FAQ about course transferability and equivalency
ASSIST shows agreements between UC Berkeley and California community colleges. But what about courses at a non-CA community college?
First look at our syllabus for the CS61A, B, or C course to see if your courses might have been equivalent. If you have questions, please contact the faculty listed below.
ASSIST says that the courses I took only partially satisfies one of Berkeley's requirements. Do I still have to take the class here?
Not necessarily. Again, see list of faculty below for corresponding courses.
Could you explain the 90 unit limit?
When undeclared students obtain over 90 units, it becomes difficult for them to complete all the requirements for the major while staying within the 130 unit ceiling. This is why we strongly discourage students over 90 units to declare CS.
I took the AP Computer Science exam, does an acceptable AP Score qualify for
There is no longer an AP CS AB exam meaning we no longer offer any credit for the AP Computer Science exam. If you took this exam, you're prepared for our 61A course.
I'm not sure if my Community College course transfers as credit for one of the following:
How do I find out?
It is very rare that we accept any course offered elsewhere as a substitute for CS 61A or 61C. Please read our detailed syllabi before you offer a course not listed as articulating in ASSIST to satisfy these requirements. Here are some of the highlights:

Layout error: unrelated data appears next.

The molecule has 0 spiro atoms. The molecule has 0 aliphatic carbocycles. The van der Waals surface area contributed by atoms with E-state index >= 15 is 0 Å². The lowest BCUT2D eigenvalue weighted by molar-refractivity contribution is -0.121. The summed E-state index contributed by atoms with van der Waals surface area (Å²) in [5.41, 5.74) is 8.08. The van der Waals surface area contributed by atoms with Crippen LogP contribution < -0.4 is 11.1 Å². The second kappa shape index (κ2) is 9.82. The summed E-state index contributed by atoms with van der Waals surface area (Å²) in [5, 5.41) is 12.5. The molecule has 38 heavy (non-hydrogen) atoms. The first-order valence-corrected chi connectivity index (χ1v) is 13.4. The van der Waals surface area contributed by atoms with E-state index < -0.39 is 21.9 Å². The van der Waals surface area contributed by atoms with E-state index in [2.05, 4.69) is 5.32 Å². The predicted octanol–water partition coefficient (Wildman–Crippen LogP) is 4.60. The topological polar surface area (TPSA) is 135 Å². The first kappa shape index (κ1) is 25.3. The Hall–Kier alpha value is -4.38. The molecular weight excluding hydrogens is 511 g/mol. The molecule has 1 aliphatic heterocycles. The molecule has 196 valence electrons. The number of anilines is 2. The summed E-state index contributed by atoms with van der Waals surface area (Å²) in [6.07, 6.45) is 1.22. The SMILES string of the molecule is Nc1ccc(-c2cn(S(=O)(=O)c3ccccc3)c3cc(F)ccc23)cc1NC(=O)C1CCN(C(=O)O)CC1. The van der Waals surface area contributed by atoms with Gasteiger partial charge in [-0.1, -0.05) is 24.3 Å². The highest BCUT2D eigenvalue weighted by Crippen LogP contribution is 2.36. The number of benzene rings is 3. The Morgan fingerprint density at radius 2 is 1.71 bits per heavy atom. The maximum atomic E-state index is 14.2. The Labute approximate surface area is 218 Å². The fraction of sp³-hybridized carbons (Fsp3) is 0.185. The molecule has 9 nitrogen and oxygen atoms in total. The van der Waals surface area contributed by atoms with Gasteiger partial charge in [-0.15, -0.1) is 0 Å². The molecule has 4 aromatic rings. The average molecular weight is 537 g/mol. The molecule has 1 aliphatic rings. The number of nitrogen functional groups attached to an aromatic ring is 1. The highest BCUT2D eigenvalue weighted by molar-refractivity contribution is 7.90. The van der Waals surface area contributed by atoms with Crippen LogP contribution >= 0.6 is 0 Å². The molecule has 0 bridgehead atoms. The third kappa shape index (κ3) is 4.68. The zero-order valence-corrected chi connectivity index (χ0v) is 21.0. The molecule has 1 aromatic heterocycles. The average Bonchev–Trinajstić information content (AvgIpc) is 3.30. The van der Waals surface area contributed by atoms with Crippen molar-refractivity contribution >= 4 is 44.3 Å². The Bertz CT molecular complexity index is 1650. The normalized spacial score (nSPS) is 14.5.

61A: higher order functions, implement (not just use) objects with inheritance, declarative programming, write an interpreter for a programming language
61C: map-reduce project, optimizing memory-intensive parallel code, logic design of a MIPS processor
70: stable marriage, RSA, polynomials in finite fields, secret-sharing, Reed-Solomon codes, the laws of large numbers, the central limit theorem, or any continuous probability
On the other hand, CS 61B is more like courses offered elsewhere; if your course was called something like "Data Structures" we might accept it. Courses named after programming languages are rarely adequate. If you took a Data Structures course that doesn't quite align with ours, you may be a candidate for CS 47B, a one-unit self-paced "bridge" course that fills the gaps.
Here are some of the questions we'll ask about your course:
- Did you implement (not just use from a library) a hash table?
- Did you implement (not just use from a library) a balanced binary tree (e.g., red-black tree)?
- Did you write a significant (several thousand line) programming project from scratch?
At the moment there are no courses articulated with our Discrete Math course, CS 70. There are courses that articulate with the Math Department's course, Math 55, and in some circumstances you might get away with using one of those to meet the CS 70 requirement, but we strongly advise against it; students who've taken Math 55 instead of CS 70 tend to have a harder time in CS 170, our upper division Algorithms course.
If you still have questions about whether we'll give credit for a course please contact one of the following people:
61A: John DeNero (denero@berkeley)
61B: Paul Hilfinger (hilfingr@cs)
61C: Dan Garcia (ddgarcia@cs)
CS 70: Anant Sahai (asahai@berkeley) or Umesh Vazirani (vazirani@cs)